In the interest of full disclosure (a prerequisite for all good TV recaps), I watched last night’s episode after attending a fundraiser at New York’s UCB Theatre featuring monologues by Lena Dunham. As such, I am experiencing an all-time high when it comes to my personal opinion about the Girls creator. “Simply the bees’ knees” would be my description of her right now, so please take this week’s installment with a grain of salt. Or rather, eight grains of salt, thrown eight times over my left shoulder, because ladies and gentleman, introducing for the first time ever, Hannah’s crippling OCD!
Between her stressful split from Adam and the deadline for her ebook looming over her, the compulsions Hannah battled in high school are back with a vengeance. Looking over the shoulder, slamming the door, eating a precise number of potato chips, chewing them an exact number of times: anything Hannah does, she must do it in sequences of eight. Having recently diagnosed myself with Purely Obsessional OCD in a moment of panic after reading the Wikipedia entry (Read it! I bet you $5 you’ll think you have it too. Read the “Relationship Obsessions” part!), the grey area between “neurotic tic” and “life-altering anxiety disorder” is of particular interest to me.
Fortunately/unfortunately, Hannah’s parents are in town to fight with their only child during the painful reemergence of her anxiety disorder. “If your head is filling up and you’re getting count-y, we can help you,” her dad tentatively offers. I’m honestly not sure why Hannah needs to deny her diagnosis of OCD despite her worsening symptoms, though I’m assuming it has something to do with her mom being a huge asshole about the whole thing. “We’re still married. We never raised a hand to you. It’s not our fault,” her mom declares during dinner. Man, these two need to have a screaming match one of these days, just so we can get into where all the mutual aggressive comes from. Not that her mom is the only nutbar in New York. “Fuck, you just hit me like five times,” a grown man yells in a swanky restaurant after Hannah nudges him over and over again. “It was eight times,” she meeps. Judy Collins was also there, looking like the beautiful, ethereal witch-goddess she is while humiliating Hannah. “Where you going, sweetheart?” she calls from stage when Hannah ducks out to get her count on. No wonder Hannah is forced to recite “You are fine and good” to herself in the bathroom mirror over and over again. She blew it in front of Judy Blue Eyes herself!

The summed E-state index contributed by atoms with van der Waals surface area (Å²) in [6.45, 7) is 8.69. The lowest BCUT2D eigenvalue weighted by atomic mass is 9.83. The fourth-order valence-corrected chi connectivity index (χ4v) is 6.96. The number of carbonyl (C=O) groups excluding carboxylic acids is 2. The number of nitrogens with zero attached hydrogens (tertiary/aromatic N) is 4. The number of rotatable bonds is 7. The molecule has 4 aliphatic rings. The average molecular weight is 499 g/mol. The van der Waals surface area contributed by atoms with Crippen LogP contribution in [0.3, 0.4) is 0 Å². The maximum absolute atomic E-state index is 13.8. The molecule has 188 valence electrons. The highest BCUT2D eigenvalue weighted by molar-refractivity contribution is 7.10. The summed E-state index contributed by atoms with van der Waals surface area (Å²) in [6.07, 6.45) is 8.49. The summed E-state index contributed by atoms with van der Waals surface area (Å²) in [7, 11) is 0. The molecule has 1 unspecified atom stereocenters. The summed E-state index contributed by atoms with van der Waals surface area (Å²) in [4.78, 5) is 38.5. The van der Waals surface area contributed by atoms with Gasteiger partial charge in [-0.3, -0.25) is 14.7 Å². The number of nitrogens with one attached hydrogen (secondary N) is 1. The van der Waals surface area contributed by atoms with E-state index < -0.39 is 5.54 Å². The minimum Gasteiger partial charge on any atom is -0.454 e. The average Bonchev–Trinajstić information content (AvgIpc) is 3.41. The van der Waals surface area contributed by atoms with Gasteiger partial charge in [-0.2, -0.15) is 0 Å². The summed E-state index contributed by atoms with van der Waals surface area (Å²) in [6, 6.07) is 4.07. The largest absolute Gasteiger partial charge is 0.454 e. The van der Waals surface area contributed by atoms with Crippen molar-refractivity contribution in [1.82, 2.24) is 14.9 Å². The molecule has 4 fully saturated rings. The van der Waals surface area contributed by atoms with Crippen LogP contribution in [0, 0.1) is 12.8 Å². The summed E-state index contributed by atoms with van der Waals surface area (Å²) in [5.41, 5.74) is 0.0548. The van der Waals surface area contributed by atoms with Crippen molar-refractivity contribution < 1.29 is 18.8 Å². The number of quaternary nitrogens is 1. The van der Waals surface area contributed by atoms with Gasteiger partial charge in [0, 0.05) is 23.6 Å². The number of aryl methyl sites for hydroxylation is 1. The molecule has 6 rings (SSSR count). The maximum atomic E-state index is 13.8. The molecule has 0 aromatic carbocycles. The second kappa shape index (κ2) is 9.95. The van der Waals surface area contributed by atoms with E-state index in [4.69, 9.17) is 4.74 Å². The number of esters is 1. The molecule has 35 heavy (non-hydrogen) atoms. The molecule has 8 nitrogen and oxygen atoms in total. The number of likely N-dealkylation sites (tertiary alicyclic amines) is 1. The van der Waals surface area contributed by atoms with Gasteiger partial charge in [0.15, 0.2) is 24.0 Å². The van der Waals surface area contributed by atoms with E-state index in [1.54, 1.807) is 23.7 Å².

With Jessa still disappeared, we finally have a little Shoshanna room in the show. “Where is she? What is she wearing? Is it linen?” Shosh muses about her missing cousin. Ray and Marnie are less than sympathetic toward their absent buddy. (If those two hook up, I swear to God . . .) With a misanthrope like Ray at home, it’s understandable why Shoshanna would leap at the chance to fly solo at a party thrown by Radhika, a rollerblading bon vivant who knows how to throw a party (White Castle burgers, champagne, mermaids filled with ashes.) Shoshanna might not consciously be aware of it yet, but the fact she ended up dry-humping a hot doorman while Ray waited in his pajamas at home means the nervous virgin we knew and love is dead and gone. Not that Shosh doesn’t still worry what will happen when the doorman leaves his post. “A tranny walked in last time and he was just walking around the floors, but it was nothing,” he reassures her as they go at it in the mailroom. “I swear to God.”